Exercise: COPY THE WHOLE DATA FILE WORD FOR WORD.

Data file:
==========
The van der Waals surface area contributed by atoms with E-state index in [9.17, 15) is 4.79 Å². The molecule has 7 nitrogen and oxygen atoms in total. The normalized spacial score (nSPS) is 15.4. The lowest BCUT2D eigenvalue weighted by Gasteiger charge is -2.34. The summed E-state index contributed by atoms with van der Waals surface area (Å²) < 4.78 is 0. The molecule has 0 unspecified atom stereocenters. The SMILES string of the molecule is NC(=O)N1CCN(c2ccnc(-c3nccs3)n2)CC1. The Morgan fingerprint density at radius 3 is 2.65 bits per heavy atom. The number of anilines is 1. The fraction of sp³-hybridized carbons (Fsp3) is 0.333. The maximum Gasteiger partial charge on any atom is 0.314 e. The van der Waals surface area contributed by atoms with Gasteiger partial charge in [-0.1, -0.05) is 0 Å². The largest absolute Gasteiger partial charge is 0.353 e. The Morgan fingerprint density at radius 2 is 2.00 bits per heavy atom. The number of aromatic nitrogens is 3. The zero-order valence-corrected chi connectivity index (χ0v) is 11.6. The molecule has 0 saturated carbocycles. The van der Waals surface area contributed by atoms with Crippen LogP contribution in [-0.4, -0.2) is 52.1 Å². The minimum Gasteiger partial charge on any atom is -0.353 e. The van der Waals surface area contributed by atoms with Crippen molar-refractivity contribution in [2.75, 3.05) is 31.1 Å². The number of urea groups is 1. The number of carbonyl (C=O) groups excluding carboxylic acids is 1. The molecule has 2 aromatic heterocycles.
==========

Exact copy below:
The van der Waals surface area contributed by atoms with E-state index in [9.17, 15) is 4.79 Å². The molecule has 7 nitrogen and oxygen atoms in total. The normalized spacial score (nSPS) is 15.4. The lowest BCUT2D eigenvalue weighted by Gasteiger charge is -2.34. The summed E-state index contributed by atoms with van der Waals surface area (Å²) < 4.78 is 0. The molecule has 0 unspecified atom stereocenters. The SMILES string of the molecule is NC(=O)N1CCN(c2ccnc(-c3nccs3)n2)CC1. The Morgan fingerprint density at radius 3 is 2.65 bits per heavy atom. The number of anilines is 1. The fraction of sp³-hybridized carbons (Fsp3) is 0.333. The maximum Gasteiger partial charge on any atom is 0.314 e. The van der Waals surface area contributed by atoms with Gasteiger partial charge in [-0.1, -0.05) is 0 Å². The largest absolute Gasteiger partial charge is 0.353 e. The Morgan fingerprint density at radius 2 is 2.00 bits per heavy atom. The number of aromatic nitrogens is 3. The zero-order valence-corrected chi connectivity index (χ0v) is 11.6. The molecule has 0 saturated carbocycles. The van der Waals surface area contributed by atoms with Crippen LogP contribution in [-0.4, -0.2) is 52.1 Å². The minimum Gasteiger partial charge on any atom is -0.353 e. The van der Waals surface area contributed by atoms with Crippen molar-refractivity contribution in [2.75, 3.05) is 31.1 Å². The number of urea groups is 1. The number of carbonyl (C=O) groups excluding carboxylic acids is 1. The molecule has 2 aromatic heterocycles.